Renge – Means the Lotus flower. The lotus blooms & produces seeds at the same time, and represents the simultaneity of cause and effect.The circumstances and the quality of our individual lives are determined by the causes and effects, both good and bad, that we accumulate (through our thoughts, words and actions) at each moment. This is called ‘Karma’. The law of cause and effect explains that we each have personal responsibility for our own destiny.
The lotus flower grows and blooms in a muddy pond, and yet remains pure and free from defilement, representing the reemergence of Buddhahood from within the life of an ordinary person.
It symbolizes winning in life despite adverse circumstances, maintaining one;s purity amidst the muddy water of the world.
Kyo – means the Sutra, the voice or teaching of a Buddha. In this sense it also means sound, rhythm or vibration.In a broad sense, kyo conveys the concept that all things in the universe are a manifestation of the mystic law.
They believe that the inherent power in the characters Nam-myoho-renge-kyo is limitless. However, it is one’s sincere efforts in practice that determine the extent of benefits one gains. The most important point to remember is that those who chant Nam-myoho-renge-kyo can draw forth their state of Buddhahood which influences all other states in one’s life & guides the daily actions.
Their object of devotion is the “Gohonzon” In Japanese ‘go’ means worthy of honour and ‘honzon’ means object of fundamental respect. It is a paper scroll on which Chinese and Sanskrit characters are inscribed. The charcters represent life in all aspects. Down the centre of the Gohonzon are the words “Nam-myoho-renge-kyo” written.
The practitioners believe in the principle of setting goals & experiencing benefits. They believe that by setting goals they can focus more on their prayers. Also, they believe in the power of actual proof.
The members who belong to different segment of society meet in regular intervals. These meetings are considered to be joyous , filled with songs, concepts & experience sharing.
The phrase kosen-rufu appears frequently in SGI literature. Roughly, it means to propagate peace. Kosen-rufu is the dissemination of Buddhism, peace and harmony in the world. Soka gakkai practice is intended to bring empowerment and peace into the lives of individuals, who can then spread that empowerment and peace to the world.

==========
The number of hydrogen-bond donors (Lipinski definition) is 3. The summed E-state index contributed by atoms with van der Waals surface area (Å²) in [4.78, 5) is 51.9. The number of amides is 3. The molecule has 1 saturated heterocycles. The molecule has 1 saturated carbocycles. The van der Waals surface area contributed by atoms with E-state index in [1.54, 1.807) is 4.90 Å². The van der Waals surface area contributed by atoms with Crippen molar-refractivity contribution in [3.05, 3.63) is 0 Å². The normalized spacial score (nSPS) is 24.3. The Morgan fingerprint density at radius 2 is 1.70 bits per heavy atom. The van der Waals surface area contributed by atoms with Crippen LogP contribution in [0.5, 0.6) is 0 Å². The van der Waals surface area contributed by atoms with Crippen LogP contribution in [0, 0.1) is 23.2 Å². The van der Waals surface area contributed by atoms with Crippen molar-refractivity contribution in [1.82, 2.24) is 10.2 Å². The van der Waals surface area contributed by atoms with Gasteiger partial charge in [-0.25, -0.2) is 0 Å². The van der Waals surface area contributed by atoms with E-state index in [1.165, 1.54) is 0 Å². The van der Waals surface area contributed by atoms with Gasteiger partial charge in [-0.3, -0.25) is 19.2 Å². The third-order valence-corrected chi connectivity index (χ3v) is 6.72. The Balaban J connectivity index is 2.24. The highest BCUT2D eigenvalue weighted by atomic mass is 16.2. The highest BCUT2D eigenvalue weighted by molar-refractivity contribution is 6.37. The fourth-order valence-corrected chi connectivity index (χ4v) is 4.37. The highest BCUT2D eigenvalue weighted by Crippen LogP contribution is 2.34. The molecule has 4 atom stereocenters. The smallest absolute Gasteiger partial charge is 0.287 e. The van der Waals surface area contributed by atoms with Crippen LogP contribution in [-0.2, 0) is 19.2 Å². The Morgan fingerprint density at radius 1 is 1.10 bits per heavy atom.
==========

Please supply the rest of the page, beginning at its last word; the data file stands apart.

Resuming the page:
Today SGI actively reaches out to work with others on humanitarian and environmental projects. In recent years SGI has been especially supportive of the United Nations, where it is represented as an NGO (Non-Governmental Organization). The idea seems to be that nurturing understanding and good will through humanitarian work will allow kosen-rufu to manifest naturally.
Daisaku Ikeda said, “Simply put, kosen-rufu is the movement to communicate the ultimate way to happiness —- to communicate the highest principle of peace to people of all classes and nations through the correct philosophy and teaching of Nichiren.”
Bharat Sokka Gakkai
Bharat Soka Gakkai (BSG) is the Indian affiliate of the Soka Gakkai International (SGI), a global association of grassroots organisations that seeks to promote the values of peace and respect for all people.
Established as a registered society in January 1986, and working in consonance with the guiding principles of the SGI, BSG too has sought to create an environment of peace through cultural, educational and community-related activities. What sets these initiatives apart is the humanistic spirit of ‘reaching out’ through ‘heart-to-heart’ dialogue, as practised by the founding president of SGI, Dr Daisaku Ikeda.
In India,you can reach them at [email protected]
Also,to understand the immense benefit of this philosophy you can read the real life experiences in the following url: http://www.gakkaionline.net/Experiences/PubsMyself.html
Shakyamuni Buddha and Nichiren Daishonin are turning in their stupa and grave, respectively.